The Man Box and Male Suicide

By A CALL TO MEN Trainer Chris Guerrero

September is National Suicide Prevention Month — and a good reminder that everyone can help prevent suicide. According to the American Foundation for Suicide Prevention, in 2017, men died by suicide nearly four times more often than women, with white males accounting for almost 70 percent of suicide deaths that year, followed by American Indians and Alaska Natives. With the overwhelming number of suicidal deaths occurring among men, what makes it so hard for us to reach out for help?

Men are socialized not to ask for, offer, or accept help. It is one of the primary teachings of the Man Box — to always be in control and to never show weakness. The Man Box is a graphic representation of the collective socialization of men. It represents the unwritten rules, messages, and behavioral examples of how we are taught to be as men. When we live our lives according to these rigid rules, there are consequences. When we feel weak, overwhelmed, hopeless, and helpless, the Man Box does not afford us space to address these feelings in healthy and assertive ways. In fact, the Man Box teaches us that we should avoid or deny that we are impacted at all by our circumstances. Acknowledging the need for help and being willing to ask for it are examples of stepping outside of the Man Box.

Man Box from PPT.png

This month let’s be intentional about reaching out to friends who might be exhibiting some signs of concerning behavior. Those could include:

  • Hopelessness, feeling like there is no way out

  • Anxiety, agitation, sleeplessness, or mood swings

  • Feeling like there is no reason to live

  • Rage or anger

  • Engaging in risky activities without thinking

  • Increasing alcohol or drug use

  • Withdrawing from family and friends

If you notice anyone experiencing signs of concerning behavior, reach out and offer support.  You can:

  • Start a conversation. Mention the signs that prompted you to talk to them. Stay calm and let the person know you want to help them.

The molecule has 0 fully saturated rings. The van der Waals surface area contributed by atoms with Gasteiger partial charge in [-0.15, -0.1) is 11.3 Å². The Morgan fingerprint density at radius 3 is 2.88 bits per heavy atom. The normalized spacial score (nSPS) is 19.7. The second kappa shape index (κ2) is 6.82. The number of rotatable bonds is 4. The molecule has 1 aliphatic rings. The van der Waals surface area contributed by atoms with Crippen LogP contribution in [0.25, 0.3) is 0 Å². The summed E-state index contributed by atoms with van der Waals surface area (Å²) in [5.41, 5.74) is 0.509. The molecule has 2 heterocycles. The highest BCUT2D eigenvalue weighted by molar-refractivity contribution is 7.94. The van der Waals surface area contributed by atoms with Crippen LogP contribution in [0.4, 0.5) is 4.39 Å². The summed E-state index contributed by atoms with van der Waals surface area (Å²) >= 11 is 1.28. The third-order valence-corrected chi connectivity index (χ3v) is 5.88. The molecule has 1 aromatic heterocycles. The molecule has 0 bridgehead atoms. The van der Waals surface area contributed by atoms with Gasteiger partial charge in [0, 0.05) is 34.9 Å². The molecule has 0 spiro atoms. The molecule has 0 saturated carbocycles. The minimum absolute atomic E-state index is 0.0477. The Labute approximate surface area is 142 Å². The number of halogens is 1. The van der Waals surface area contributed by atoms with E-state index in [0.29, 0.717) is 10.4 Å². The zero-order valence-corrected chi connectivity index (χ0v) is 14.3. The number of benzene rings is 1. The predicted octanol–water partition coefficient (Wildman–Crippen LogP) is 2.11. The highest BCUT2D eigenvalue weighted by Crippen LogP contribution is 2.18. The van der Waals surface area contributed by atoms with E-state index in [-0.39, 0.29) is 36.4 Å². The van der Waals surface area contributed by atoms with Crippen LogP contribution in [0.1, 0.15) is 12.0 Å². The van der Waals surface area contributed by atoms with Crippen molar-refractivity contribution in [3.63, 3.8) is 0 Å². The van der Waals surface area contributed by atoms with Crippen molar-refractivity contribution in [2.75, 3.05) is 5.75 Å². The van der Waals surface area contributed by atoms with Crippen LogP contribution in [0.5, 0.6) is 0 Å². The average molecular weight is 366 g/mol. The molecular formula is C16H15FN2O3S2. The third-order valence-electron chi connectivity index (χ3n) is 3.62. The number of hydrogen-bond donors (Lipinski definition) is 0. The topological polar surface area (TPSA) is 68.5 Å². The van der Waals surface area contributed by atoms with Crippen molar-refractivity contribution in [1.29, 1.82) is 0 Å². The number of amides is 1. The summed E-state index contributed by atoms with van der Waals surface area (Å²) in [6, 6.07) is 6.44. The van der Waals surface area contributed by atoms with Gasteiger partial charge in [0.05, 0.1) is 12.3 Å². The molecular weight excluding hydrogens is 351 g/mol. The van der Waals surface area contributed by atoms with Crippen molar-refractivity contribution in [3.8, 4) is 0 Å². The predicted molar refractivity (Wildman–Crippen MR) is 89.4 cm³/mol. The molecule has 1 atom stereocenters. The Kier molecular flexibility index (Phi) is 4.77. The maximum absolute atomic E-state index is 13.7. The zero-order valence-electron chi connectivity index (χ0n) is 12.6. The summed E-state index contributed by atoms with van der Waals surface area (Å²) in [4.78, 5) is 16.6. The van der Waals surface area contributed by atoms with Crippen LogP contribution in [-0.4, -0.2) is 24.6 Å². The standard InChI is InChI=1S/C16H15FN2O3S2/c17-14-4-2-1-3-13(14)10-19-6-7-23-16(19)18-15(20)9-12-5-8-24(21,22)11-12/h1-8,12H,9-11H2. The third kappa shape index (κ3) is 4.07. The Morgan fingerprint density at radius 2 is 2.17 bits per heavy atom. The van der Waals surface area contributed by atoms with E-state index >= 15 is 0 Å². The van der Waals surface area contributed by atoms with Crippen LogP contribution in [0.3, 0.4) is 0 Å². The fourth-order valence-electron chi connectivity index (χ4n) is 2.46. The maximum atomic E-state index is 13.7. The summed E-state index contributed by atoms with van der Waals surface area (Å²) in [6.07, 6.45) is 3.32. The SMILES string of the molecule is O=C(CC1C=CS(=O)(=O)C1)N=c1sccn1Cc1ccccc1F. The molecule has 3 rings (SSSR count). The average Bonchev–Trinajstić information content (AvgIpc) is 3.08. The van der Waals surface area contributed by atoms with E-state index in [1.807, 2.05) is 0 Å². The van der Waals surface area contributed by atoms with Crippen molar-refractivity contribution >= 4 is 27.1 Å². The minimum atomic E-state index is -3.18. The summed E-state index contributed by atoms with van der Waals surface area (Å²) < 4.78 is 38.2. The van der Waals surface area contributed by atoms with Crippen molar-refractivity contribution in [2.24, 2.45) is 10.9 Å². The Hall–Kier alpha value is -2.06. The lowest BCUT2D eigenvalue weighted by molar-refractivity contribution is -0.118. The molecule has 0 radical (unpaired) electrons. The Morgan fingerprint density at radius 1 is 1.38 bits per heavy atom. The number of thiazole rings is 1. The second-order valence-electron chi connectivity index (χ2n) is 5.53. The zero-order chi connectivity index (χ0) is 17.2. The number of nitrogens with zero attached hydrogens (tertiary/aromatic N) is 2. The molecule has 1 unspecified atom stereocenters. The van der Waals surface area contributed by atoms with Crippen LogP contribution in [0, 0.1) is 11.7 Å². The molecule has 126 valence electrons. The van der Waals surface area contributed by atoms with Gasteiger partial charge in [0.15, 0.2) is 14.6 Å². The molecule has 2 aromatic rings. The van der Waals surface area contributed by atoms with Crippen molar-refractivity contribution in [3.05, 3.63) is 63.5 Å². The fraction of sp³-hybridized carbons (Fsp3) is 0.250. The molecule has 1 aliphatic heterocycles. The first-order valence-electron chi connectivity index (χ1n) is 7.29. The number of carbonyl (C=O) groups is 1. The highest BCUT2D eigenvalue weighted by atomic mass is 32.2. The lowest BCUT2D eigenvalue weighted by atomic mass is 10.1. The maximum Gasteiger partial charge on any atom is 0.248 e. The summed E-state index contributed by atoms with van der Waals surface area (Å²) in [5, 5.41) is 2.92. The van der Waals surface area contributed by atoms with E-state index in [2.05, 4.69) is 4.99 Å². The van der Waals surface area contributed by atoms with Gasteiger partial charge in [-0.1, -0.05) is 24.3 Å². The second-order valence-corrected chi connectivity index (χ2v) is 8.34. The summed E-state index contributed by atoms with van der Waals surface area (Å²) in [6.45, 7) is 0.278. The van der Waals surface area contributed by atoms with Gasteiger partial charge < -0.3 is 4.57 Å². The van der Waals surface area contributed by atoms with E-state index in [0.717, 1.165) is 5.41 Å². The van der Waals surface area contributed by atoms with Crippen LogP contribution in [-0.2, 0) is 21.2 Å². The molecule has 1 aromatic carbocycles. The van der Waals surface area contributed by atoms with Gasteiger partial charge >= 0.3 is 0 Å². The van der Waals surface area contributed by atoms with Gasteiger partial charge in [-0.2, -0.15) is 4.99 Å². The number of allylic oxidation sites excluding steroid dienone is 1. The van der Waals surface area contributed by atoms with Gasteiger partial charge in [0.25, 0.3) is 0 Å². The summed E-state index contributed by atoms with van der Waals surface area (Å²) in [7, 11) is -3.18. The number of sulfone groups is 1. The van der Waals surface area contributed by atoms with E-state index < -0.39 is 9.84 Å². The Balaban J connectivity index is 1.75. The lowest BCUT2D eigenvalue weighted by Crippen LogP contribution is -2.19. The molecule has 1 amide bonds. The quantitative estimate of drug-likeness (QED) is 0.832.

• Listen, express concern, and reassure the individual. Let the person know you care and that you take the situation seriously. Letting the person know you care will go a long way in establishing a support system.

  • Create a safety plan. Ask the person if they have access to anything that could harm them and call for help if you feel the situation is dangerous.

  • Offer professional help and resources. Call the National Suicide Prevention Lifeline at (800)-273-8255. If you feel the situation is severe, take the individual to the closest emergency room or call for help.

If you are experiencing any of the feelings listed above, know that you can reach out for help. Talk to a trusted friend or text the counselors at Crisis Text Line. Everyone can make some simple, yet effective, lifestyle changes that can help alleviate these harmful thoughts and behaviors. These can include exercising, taking time off work, and spending time with friends and family to avoid isolation. Ultimately, anyone at risk or feeling uneasy should talk to a health care provider.

Showing compassion and care for others is a great way to step outside of the Man Box. If we truly are our brothers’ keepers, we need to practice creating opportunities for the men in our lives to be vulnerable with us and express their struggles in ways that do not result in shame or judgement. Redefining the ways that men have relationships with one another gets us closer to a greater and safer community for all of us.